This has all slowed adoption of solar in the US.
Your book To Catch the Sun is about making your own solar panel system. That sounds complicated. How does DIY solar work?
Starting small with DIY solar and putting together a basic solar system is actually pretty easy and I would go so far as to say fun. To Catch the Sun walks you through it step by step with easy-to-understand mini spreadsheets and transparent calculations. You start by choosing the electric loads you want to solar power – maybe on the small side a smart phone all the way up to your house. You then determine the amount of power and energy you will need to cover the load, if it is AC/DC or both, and if you need storage or not. Then our spreadsheets help you calculate the materials you need and diagrams show you how to hook everything together.
For small systems you can do it all yourself. Making a small DIY solar system is just one step up of complexity away from following Lego building instructions. For larger systems – say to power your house – you will still need to do permitting in most areas and have an electrician do your final grid connection.
What are the challenges and rewards about building your own solar system, then using it?
The largest challenge I think for most people to do a DIY solar system is simply lack of electrical knowledge. Electricity is sort of black box magic to many people. I still think electricity is magical, but we open the box in the book by explaining all the terms in everyday language. We also share lots of examples from people all over the world building their own systems – to hopefully get through the idea that “you can do it too”. For small systems, say you want to do a solar-powered security light – it is truly easy. For systems that interact with the grid, learning and following the regulations for your area is the hardest part, because every utility and jurisdiction often has their own rules. For these systems you need a professional for the final tie in.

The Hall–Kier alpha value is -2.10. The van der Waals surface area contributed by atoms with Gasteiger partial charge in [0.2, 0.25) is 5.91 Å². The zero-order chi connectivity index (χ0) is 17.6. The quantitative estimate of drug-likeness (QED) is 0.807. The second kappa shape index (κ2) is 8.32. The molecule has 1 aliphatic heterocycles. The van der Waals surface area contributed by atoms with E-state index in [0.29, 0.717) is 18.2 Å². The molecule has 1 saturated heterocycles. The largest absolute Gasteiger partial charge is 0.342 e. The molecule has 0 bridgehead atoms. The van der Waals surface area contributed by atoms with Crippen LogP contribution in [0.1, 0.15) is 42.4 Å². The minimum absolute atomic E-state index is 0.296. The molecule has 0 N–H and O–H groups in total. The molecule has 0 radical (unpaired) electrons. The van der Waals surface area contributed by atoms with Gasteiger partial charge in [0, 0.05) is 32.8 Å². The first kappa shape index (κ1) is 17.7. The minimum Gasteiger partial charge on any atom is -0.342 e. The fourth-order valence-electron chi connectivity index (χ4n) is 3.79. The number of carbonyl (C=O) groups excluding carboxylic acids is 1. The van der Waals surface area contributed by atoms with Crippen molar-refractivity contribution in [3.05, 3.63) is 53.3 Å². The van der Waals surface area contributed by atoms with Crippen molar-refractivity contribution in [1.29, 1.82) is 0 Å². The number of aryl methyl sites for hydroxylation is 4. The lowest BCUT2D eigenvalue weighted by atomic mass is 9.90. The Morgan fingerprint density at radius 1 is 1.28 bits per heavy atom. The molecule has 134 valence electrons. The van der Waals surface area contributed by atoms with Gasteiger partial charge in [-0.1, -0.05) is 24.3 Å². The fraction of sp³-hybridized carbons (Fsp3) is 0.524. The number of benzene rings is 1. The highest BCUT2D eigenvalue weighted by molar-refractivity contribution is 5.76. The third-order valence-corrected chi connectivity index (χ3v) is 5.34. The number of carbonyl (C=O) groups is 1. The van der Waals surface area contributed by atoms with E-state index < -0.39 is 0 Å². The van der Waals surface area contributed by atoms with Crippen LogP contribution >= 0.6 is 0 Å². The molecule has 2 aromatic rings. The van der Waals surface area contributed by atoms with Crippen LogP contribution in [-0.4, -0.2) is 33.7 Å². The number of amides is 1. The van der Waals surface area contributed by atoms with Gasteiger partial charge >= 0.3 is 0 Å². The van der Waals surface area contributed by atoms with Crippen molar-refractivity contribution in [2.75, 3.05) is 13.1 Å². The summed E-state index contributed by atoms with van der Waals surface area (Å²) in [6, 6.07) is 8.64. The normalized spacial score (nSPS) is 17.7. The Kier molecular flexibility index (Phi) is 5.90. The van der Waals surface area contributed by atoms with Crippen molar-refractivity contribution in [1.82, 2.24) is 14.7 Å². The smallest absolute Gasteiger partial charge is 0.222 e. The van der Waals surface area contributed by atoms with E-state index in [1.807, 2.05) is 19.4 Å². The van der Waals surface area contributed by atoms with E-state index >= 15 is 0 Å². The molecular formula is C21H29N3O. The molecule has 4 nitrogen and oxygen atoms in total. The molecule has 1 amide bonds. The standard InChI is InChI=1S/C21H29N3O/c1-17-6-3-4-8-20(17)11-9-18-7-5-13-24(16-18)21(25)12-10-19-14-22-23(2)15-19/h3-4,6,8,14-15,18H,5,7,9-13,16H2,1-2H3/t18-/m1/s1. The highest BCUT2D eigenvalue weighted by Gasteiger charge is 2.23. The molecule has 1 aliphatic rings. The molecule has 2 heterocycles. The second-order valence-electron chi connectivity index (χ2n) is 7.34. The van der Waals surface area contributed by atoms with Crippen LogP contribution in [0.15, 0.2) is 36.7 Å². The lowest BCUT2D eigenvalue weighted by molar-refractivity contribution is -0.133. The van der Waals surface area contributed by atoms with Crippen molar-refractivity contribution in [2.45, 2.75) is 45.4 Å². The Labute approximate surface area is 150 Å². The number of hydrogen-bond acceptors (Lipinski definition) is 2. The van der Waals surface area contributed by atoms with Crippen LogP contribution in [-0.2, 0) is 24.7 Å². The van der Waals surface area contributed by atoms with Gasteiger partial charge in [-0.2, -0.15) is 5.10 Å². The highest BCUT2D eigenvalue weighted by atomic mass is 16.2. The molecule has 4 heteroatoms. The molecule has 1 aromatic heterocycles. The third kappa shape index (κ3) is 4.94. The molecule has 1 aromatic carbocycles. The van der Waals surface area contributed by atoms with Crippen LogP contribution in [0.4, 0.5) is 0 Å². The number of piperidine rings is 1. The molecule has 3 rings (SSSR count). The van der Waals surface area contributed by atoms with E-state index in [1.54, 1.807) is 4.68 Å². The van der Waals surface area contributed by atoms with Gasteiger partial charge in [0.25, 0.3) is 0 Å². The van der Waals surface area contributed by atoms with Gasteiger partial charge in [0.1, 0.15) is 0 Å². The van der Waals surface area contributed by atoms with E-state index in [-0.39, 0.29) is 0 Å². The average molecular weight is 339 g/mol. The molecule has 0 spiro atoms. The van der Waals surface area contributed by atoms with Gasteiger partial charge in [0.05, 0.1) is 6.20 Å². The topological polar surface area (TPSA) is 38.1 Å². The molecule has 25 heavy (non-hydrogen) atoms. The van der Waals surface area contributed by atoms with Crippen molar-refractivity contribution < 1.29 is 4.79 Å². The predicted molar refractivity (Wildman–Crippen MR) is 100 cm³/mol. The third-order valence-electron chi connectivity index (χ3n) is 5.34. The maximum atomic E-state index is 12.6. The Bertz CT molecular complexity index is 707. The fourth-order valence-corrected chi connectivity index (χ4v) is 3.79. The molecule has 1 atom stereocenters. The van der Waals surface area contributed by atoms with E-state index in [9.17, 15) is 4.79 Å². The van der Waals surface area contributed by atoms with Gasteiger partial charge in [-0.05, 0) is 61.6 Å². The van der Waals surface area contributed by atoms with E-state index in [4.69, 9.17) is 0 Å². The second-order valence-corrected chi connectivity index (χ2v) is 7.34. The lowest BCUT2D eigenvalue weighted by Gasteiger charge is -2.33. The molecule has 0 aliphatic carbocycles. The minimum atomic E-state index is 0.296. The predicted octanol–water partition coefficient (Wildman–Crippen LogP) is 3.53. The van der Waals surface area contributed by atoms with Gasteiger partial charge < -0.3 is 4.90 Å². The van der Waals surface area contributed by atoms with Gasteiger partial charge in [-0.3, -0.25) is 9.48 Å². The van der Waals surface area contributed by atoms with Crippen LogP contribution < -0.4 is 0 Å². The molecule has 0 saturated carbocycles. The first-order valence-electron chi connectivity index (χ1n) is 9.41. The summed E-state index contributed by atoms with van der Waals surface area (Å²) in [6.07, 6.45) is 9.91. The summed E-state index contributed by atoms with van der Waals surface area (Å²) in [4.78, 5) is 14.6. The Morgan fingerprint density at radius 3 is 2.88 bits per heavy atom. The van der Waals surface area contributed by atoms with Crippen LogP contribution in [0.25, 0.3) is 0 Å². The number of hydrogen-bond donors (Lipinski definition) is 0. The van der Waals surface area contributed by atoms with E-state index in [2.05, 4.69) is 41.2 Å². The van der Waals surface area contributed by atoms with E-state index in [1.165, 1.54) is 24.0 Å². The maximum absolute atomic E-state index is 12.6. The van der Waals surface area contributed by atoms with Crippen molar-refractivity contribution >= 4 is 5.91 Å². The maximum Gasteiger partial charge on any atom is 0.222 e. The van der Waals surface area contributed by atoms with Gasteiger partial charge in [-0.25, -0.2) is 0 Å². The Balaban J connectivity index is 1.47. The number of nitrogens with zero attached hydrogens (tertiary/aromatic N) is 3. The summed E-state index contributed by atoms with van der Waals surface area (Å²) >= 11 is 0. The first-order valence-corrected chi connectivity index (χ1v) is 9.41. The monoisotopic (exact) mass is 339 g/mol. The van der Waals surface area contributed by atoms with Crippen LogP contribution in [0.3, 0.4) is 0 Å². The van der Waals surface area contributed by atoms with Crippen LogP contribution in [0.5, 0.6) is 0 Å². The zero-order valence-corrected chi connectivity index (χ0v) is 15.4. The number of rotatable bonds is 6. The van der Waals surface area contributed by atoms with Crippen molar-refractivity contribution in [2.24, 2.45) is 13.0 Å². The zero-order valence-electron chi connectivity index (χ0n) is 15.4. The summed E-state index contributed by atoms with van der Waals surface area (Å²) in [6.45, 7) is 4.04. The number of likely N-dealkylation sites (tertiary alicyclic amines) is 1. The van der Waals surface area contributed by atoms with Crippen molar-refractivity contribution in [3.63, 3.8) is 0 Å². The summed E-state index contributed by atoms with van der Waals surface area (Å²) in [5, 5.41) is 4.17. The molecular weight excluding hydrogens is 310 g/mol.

Many people get a great sense of accomplishment making solar systems themselves. They also save a lot of money and can often have power for applications that would be impossible or cost prohibitive to do in other ways. To help people do this – we are literally giving the book away for free – anyone can get a free digital copy HERE. You can also get it in paperback from your favorite bookseller and all proceeds go to the Appropedia Foundation to ensure that content is always free and up to date.
Poorer communities are strained by energy costs. Can build-your-own solar help?
Yes absolutely. Building your own system radically reduces the cost of solar so that it can be accessible to people with very little access to capital.
How much money can a person save by constructing and installing their own solar panels?
It is pretty easy to cut the cost of electricity with a DIY PV system.
Let me give you two examples. Let’s say you are looking to use solar to power an electric device you currently power with disposable batteries. The best deal on Amazon now is about $0.40 per battery. Disposable batteries provide only a paltry amount of energy so the cost works out to $152.38 per kWh! In the US, the average cost for grid electricity is about $0.14 per kWh. So, if you can plug in your device that is the way to go. You can also build a small DIY solar system for the same device and power it for only $0.05 per kWh. So, if you replace grid electricity with DIY solar for your device you will save a lot of money and if you do a system to replace batteries you really obliterate the cost.
Let us say you want to power something bigger like your house. Solar power systems are quoted on a $ per Watt (a unit of power) costs. In the US, most systems sold to home owners fall around $3/W installed and you might need 4kW (4000 W). This is a total cost of $12,000. You can buy a kit that includes everything for $1.75/W and do it yourself or buy the individual components and drop the cost well under $1.50/W so you save more than $6,000. It is pretty routine now to see individual solar photovoltaic modules selling for under 50 cents a Watt and good deals under 25 cents a Watt. The bottom line is DIY will cut the cost of your installed solar system in at least half.